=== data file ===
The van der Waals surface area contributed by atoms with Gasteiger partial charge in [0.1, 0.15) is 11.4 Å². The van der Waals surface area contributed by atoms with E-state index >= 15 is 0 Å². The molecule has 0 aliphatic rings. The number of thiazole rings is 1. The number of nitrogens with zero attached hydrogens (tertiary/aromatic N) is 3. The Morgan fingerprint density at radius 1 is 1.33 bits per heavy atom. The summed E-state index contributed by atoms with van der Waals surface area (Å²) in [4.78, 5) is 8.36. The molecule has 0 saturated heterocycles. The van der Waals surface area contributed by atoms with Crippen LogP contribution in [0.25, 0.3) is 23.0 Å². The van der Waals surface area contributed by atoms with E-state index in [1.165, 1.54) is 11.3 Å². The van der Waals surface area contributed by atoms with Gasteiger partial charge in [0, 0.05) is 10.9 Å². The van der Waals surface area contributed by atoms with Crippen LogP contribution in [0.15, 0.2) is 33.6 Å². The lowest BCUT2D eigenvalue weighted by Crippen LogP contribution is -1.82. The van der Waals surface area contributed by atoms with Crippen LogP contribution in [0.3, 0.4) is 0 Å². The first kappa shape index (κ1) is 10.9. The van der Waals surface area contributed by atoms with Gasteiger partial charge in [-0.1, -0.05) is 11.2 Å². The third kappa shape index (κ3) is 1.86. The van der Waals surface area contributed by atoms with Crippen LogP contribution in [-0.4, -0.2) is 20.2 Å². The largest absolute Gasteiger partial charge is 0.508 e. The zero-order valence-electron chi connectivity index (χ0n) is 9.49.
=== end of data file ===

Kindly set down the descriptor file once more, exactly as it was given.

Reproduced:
The van der Waals surface area contributed by atoms with Gasteiger partial charge in [0.1, 0.15) is 11.4 Å². The van der Waals surface area contributed by atoms with E-state index >= 15 is 0 Å². The molecule has 0 aliphatic rings. The number of thiazole rings is 1. The number of nitrogens with zero attached hydrogens (tertiary/aromatic N) is 3. The Morgan fingerprint density at radius 1 is 1.33 bits per heavy atom. The summed E-state index contributed by atoms with van der Waals surface area (Å²) in [4.78, 5) is 8.36. The molecule has 0 saturated heterocycles. The van der Waals surface area contributed by atoms with Crippen LogP contribution in [0.25, 0.3) is 23.0 Å². The van der Waals surface area contributed by atoms with E-state index in [1.165, 1.54) is 11.3 Å². The van der Waals surface area contributed by atoms with Gasteiger partial charge in [0, 0.05) is 10.9 Å². The van der Waals surface area contributed by atoms with Crippen LogP contribution in [0.15, 0.2) is 33.6 Å². The lowest BCUT2D eigenvalue weighted by Crippen LogP contribution is -1.82. The van der Waals surface area contributed by atoms with Crippen LogP contribution in [0.3, 0.4) is 0 Å². The first kappa shape index (κ1) is 10.9. The van der Waals surface area contributed by atoms with Gasteiger partial charge in [-0.1, -0.05) is 11.2 Å². The third kappa shape index (κ3) is 1.86. The van der Waals surface area contributed by atoms with Crippen LogP contribution in [-0.4, -0.2) is 20.2 Å². The largest absolute Gasteiger partial charge is 0.508 e. The zero-order valence-electron chi connectivity index (χ0n) is 9.49.